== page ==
Cold winds, busy roads, flash looking cars, stressed people - welcome back to Europe.
Early start , packed and ready for action wile Teresa was still struggling with her health. Was sent out to get on the internet to inform Teresa’s Dad about our arrival time at Gatwick etc. and also to bargain for/buy a painting from a gallery in old Havana. The mission failed completely f- after two hours I returned with nothing. We packed the remaining items and set of together to sort out what I had not done on the way to the airport. Internet no joy - thanks to Raul and Fidel - but we purchased two painting from the gallery. Fast track cycling to the airport fully loaded with alcohol, tobacco and the rolled pictures, must have looked funny. Got to the Aeropuerto two hours before the first check in so plenty of time for bicycle dismantling/packing
A random Italian tried to buy the bikes from us at the airport. He had lived in Cuba for 15years and was very happy just playing golf at the nearby golf course . No employment, just poaching- I had to bite my tongue
40min in the queue to check in followed by 5 min in another queue to pay exit levy of €25 per person. A further, rather surprising tax, for exporting artwork out of the country: my levels of inhaling communist crap were boiling over by this stage, so went to get a beer for equivalent of the weekly Cuban wage. Cheers.
The seats on the plane where absolutely fantastic - thanks Virgin Atlantic! I had a funny relief to be out of “Truman Show” country. Not too sure if I was ready to enter the Siberian like weather of Southern England with a gale blowing.
Total cycled: 4089 km
Thanks to all for following the madness.
We really hope we will be able to make it all the way around one day.
I wont give up on the dream!
Woken up by early by the noise of villagers waiting for the first bus /gua gua/ out of town. Nevertheless, the sea view beach location of our tent was absolutely great and semi wild horses strolling along did not bother us at all. The man we had drank with last night arrived as promised at 6:30 and served us some over roasted strong coffee. The beach’s grand cafeteria, or should I say massive complex of lovely developed socialist style space with lots of workers doing nothing, had opened and we could buy some Cuban breakfast items. An interesting touch was the fact that you could buy alcohol and cigarettes 24 hours a day in a near by bar run by the Campismo - bearing in mind that there is absolutely no, or near enough no, tourists in town at this time of the year - Bizarre!
The trip back in to main town 26 km up the road was a bit of a hard graft against the wind and we had to cheat by jumping on the back of the lorry. 80 euro cents later - bargain/- we had an ice cream in San Juan y Martinez then carried on our fight against the wind and time to get to Pinar del Rio on time for our booked bus to Havana. Also had to collect our 50 pre-ordered of top quality thin rolled cigars from 6th Terminal area of town.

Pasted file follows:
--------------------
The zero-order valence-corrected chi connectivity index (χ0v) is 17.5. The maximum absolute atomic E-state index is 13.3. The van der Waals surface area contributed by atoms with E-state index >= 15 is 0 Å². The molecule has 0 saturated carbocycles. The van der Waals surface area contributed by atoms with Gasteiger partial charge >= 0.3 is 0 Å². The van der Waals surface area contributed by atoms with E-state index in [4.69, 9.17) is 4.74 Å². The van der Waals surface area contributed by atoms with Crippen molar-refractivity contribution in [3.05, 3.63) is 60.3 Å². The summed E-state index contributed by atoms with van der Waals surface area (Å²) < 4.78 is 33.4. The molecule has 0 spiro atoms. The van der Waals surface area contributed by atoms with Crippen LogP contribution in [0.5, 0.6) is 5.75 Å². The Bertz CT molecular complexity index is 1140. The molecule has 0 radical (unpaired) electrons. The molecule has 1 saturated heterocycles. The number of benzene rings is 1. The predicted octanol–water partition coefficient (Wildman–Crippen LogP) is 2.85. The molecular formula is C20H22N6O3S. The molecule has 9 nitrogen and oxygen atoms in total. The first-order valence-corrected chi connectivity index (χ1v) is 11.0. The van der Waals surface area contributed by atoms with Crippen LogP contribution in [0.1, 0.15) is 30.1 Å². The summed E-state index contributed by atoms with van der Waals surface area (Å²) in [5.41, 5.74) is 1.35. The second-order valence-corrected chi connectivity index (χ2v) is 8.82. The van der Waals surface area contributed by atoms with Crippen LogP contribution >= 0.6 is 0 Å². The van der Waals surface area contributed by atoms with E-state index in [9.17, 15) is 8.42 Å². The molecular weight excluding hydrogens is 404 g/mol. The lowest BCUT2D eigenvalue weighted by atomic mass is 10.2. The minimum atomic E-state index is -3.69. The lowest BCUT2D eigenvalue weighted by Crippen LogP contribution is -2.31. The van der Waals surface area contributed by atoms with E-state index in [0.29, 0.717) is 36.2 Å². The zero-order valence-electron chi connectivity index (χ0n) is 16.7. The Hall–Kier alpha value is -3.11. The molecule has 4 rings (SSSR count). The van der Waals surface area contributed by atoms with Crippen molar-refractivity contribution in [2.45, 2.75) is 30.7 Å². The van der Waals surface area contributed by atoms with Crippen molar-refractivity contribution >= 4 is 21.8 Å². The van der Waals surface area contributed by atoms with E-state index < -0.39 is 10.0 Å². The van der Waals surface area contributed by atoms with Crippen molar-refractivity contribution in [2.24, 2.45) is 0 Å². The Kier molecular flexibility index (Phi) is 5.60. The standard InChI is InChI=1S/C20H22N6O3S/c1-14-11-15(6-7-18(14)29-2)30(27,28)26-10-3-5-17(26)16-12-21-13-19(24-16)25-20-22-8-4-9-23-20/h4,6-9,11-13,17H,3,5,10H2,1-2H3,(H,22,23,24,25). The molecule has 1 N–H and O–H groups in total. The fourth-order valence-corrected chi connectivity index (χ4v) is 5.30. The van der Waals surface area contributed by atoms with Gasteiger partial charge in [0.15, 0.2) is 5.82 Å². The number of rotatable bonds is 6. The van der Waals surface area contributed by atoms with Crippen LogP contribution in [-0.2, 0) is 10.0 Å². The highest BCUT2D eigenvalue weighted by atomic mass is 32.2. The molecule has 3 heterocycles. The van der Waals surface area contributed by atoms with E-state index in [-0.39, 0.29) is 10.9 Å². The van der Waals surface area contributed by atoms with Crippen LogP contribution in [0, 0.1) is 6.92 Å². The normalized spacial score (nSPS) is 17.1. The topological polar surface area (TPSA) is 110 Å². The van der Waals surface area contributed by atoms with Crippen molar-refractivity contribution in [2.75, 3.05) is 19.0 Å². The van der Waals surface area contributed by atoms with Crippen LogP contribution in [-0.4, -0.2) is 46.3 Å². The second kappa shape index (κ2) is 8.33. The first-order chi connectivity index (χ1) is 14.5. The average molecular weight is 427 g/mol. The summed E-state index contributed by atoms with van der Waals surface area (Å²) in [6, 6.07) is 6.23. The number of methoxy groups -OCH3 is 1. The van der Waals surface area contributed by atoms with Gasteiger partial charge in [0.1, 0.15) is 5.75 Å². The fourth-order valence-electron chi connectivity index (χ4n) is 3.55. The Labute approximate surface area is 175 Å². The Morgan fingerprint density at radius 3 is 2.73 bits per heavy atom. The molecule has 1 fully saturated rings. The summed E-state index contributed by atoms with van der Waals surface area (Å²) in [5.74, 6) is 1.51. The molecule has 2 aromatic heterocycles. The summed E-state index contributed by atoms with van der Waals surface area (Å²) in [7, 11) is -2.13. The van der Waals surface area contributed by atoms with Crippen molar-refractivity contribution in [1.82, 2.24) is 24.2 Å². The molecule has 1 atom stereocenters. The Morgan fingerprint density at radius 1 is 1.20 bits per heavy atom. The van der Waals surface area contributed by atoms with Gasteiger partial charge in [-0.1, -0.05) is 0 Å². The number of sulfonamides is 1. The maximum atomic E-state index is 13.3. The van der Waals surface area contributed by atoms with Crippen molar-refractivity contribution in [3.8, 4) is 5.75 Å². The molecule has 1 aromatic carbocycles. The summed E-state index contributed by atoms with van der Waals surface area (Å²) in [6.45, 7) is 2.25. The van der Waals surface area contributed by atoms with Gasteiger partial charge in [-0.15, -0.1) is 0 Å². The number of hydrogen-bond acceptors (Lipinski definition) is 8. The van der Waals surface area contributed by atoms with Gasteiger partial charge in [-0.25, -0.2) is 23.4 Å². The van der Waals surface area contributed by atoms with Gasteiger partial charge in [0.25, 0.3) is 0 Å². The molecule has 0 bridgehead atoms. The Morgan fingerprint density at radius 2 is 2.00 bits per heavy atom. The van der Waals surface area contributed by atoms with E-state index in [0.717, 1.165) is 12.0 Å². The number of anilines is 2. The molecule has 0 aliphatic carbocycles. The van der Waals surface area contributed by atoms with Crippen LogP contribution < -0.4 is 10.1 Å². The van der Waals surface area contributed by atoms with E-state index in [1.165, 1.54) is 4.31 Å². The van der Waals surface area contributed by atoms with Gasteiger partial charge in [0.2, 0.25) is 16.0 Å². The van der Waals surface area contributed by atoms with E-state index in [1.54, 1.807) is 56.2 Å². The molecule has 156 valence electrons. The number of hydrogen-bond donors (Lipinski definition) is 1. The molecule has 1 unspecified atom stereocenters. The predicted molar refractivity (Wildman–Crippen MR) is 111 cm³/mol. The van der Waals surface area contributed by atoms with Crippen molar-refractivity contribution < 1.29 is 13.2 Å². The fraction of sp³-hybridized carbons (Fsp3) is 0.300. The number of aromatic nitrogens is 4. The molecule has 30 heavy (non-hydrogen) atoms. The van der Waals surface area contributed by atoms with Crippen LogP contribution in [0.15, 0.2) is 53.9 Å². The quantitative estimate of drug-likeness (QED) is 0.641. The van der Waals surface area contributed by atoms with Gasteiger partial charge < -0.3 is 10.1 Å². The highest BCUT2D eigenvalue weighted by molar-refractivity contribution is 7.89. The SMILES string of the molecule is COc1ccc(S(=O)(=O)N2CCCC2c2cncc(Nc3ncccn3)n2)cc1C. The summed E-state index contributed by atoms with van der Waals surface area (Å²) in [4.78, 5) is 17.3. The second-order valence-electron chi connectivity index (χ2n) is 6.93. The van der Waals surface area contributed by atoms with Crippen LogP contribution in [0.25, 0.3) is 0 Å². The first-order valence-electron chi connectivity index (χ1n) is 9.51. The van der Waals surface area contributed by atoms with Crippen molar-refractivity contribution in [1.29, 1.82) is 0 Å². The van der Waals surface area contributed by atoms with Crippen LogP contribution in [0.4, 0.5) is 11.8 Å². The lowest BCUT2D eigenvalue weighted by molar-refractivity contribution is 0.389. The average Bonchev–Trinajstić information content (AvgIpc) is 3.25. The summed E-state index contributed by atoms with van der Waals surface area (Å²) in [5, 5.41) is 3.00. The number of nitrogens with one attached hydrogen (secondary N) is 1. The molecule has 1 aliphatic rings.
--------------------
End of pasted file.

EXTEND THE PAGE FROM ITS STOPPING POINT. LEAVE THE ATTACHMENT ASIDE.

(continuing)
En route we met two English or should I say British cyclists hacking along with half the amount of weight on their bikes as ours. They were on three week tour with some friends (who were waiting for them in Viniales having decided not to tacked the mountainous section of Pinar province). We picked up our cigars and popped into the Guayabita factory in Pinar fo buy a couple of bottles of their finest product.
The 15 minutes speedy lunch in a “Marina” restaurant was later regretted with belly ache etc. The Cubanatour office (where we had reserved the bus) was absolutely empty and the lady told us to wait up to 30 mins for the bus. I wandered off several times buying sweets and dodgy Cuban music. An hour and a half later, the bus arrived and we left in high comfort for Havana city. Passing through as ummer storm and 160km of empty motorway, we arrived in the posh parts of Havana “Avenue of Presidents” where we searched for the same place we had stayed in 2 months ago. Bingo, the place was empty but the price had suffered some severed inflation. We bargained and managed to knock off five CUC. Shower, new clothes and I went for a glimpse of Havana at night, leaving Teresa to deal with her Deli belly and headache after our dodgy food.
Beer, cigars and Cuba Lbre, strolled in wobbly fashion back home.
A difficult night trying to dodge mosquito attacks and a rat attempting to eat its way through a door to escape captivity. Lovely breakfast at another house which had twisted and dropped due to hurricane damage. We cycled out north and then west heading for Playa Bailen. Great progress and helping wind mixed with plenty of energy we were flying ticking off kilometres. We stopped in search of cigars at most of the tobacco plantations en route but only 20% were willing to proceed with transactions. The smell off drying tobacco was lovely, and visiting local houses even better.
The farmers offered us drinks and sometimes food although not having much themselves: a bit of a flash back from my childhood in Poland.
Got lots of hand rolled cigars from some proud men who showed and explained the trade.
PInar del Rio had a Guayabita rum production tour and tobacco factory visit on offer, so we took them. After lunch we headed for San Juan y Martinez and Playa Bailen. Gentle ride and lots of breaks with random fruit drinks and snacks observing Cuban relaxed lives. At San Juan the sunlight ran out and we were forced to hitch a lift from a passing lorry. 18kms later we scrambled off the back and rode the last 8kms to the beach in total darkness on a moonless night – good job the road was in good condition!. Arrived at the beach resort of Bailen to be told that we could not camp, and were supposed to have been escorted to the only official Casa Particular. The shark decided that he would take us to his own (or friend’s house) to try to squeeze 20 CUC (€20) from us. We initially bargained down to 15, but eventually decided to escape and find a better option. The (closed) Campismo guard decided to help: she agreed to keep watch on the bikes and suggested where we could set up our tent. A perfect night chatting to a friendly local with some cold beers and cheap Cuban rum with unbranded Cuban coke-cola.